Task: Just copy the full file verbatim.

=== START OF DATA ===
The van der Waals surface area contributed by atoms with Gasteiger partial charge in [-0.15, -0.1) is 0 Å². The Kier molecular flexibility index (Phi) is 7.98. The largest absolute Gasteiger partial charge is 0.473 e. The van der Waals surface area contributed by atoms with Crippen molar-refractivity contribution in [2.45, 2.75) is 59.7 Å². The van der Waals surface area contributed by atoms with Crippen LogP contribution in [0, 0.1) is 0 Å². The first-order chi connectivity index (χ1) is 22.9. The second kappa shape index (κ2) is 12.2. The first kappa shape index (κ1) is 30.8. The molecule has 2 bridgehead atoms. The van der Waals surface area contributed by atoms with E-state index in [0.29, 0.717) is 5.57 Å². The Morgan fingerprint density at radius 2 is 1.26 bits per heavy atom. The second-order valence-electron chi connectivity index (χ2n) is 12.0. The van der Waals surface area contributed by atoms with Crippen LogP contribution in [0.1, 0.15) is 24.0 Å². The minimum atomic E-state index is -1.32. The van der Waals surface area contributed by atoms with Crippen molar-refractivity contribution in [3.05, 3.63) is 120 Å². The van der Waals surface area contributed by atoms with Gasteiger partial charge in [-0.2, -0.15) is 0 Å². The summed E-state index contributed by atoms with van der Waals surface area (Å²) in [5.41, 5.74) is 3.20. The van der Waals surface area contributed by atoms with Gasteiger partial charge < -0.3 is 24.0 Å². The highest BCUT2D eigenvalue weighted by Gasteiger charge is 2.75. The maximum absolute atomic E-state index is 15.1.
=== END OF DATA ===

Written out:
The van der Waals surface area contributed by atoms with Gasteiger partial charge in [-0.15, -0.1) is 0 Å². The Kier molecular flexibility index (Phi) is 7.98. The largest absolute Gasteiger partial charge is 0.473 e. The van der Waals surface area contributed by atoms with Crippen molar-refractivity contribution in [2.45, 2.75) is 59.7 Å². The van der Waals surface area contributed by atoms with Crippen LogP contribution in [0, 0.1) is 0 Å². The first-order chi connectivity index (χ1) is 22.9. The second kappa shape index (κ2) is 12.2. The first kappa shape index (κ1) is 30.8. The molecule has 2 bridgehead atoms. The van der Waals surface area contributed by atoms with E-state index in [0.29, 0.717) is 5.57 Å². The Morgan fingerprint density at radius 2 is 1.26 bits per heavy atom. The second-order valence-electron chi connectivity index (χ2n) is 12.0. The van der Waals surface area contributed by atoms with Crippen LogP contribution in [0.1, 0.15) is 24.0 Å². The minimum atomic E-state index is -1.32. The van der Waals surface area contributed by atoms with Crippen molar-refractivity contribution in [3.05, 3.63) is 120 Å². The van der Waals surface area contributed by atoms with Gasteiger partial charge in [-0.2, -0.15) is 0 Å². The summed E-state index contributed by atoms with van der Waals surface area (Å²) in [5.41, 5.74) is 3.20. The van der Waals surface area contributed by atoms with Gasteiger partial charge < -0.3 is 24.0 Å². The highest BCUT2D eigenvalue weighted by Gasteiger charge is 2.75. The maximum absolute atomic E-state index is 15.1.